The media is full of stories about the sales growth convenience retailers have experienced through Covid and, commensurately, the wholesalers that serve them. Some wholesalers into retail have commented on being 100% on some categories. But is the bubble going to burst?
A large driver of this is consumers stuck at home with nowhere else to spend their money. This apparent ‘boom’ is simply the moving of consumer spend from hospitality into retail.
So, what does this mean? While it’s certainly true that many retailers have benefited from increased turnover, it’s not true of all. City-centre retailers have had a different experience.
TWC Trends has highlighted that convenience is now losing share of footfall gained through Covid due to less top-up shopping, as well as consumers choosing to shop in retail multiple stores instead of symbol and independent outlets.
But there have been some great moments for convenience retail through Covid and glimpses of what might have been if the sector can continue to ride the wave of its success. Retailers delivering to vulnerable members of their community – something that was impossible for a retail multiple. Consumers flocking to convenience stores because it was close to home and they could get in and out quickly – again, something that was impossible at a supermarket.
There has been trading tragedy too. We’ve watched a wholesale sector shouting to be listened to by government and the real risk of operators closing for good. The sector has felt abandoned and watched as other business communities got support and commendation. But it was ever thus.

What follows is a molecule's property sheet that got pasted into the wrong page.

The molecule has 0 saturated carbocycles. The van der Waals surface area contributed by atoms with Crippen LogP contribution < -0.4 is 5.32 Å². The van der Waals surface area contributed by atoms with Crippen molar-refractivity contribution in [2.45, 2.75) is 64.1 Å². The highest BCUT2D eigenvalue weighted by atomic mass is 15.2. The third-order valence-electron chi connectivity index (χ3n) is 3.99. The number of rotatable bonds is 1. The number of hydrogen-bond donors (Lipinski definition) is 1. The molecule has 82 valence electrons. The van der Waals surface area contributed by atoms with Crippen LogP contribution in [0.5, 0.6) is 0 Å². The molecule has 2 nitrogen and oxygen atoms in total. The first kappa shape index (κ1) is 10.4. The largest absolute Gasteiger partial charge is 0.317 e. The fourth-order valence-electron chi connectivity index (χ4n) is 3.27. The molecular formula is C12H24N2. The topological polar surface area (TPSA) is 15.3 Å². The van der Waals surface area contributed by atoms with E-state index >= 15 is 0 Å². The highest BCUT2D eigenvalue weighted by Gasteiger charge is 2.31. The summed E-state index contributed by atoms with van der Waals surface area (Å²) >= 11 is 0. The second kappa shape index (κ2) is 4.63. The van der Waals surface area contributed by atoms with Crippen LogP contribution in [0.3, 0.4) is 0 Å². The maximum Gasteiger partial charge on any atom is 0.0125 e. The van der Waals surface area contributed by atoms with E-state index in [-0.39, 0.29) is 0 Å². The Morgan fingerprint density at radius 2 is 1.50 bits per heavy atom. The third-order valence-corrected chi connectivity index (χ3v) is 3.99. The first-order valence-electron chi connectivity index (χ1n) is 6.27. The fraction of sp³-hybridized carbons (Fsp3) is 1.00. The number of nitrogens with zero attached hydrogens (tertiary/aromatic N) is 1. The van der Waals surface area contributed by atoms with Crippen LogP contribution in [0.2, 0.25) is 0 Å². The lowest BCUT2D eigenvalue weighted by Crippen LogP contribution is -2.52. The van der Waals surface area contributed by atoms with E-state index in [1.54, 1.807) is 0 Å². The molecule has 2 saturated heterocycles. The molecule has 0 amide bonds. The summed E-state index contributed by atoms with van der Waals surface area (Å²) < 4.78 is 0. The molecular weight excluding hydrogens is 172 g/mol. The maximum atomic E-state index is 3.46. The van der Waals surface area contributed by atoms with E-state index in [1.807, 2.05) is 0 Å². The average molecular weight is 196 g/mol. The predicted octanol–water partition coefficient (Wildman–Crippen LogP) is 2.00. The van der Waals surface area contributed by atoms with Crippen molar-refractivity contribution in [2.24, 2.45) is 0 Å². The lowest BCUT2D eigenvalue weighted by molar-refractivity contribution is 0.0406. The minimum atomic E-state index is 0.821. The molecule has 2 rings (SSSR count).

Anyone who has operated in wholesale for any length of time knows the sad truth. Wholesale doesn’t make headlines easily and consumers don’t care as much about a wholesaler as they do about their local pub. But why? When research states just over half of consumers use a pub or, to put it another way, nearly half of the population never even visits their local.
Consider that same statistic about the local shop when 75% of respondents to a TWC survey stated, ‘convenience stores help keep a community going’. Why can’t we use this? Covid has evidenced the need for more vulnerable people to get community support and there’s awareness across government that the UK is heading for a social-care crisis. Why not build a case to demonstrate how convenience retailers could be repositioned to provide groceries and community services?
A recent news article talked about how the NHS was going to come out of Covid prioritising prevention and that refuse collectors will be asked to check on isolated individuals. Surely this is a natural role for a community-based convenience store?
How perfect for vulnerable members of the community to be able to use their local c-store as a one-stop shop for essentials and a bit of TLC. During the pandemic, many retailers were doing this anyway. Presumably, if this were positioned correctly, there would be government funding available to formalise it?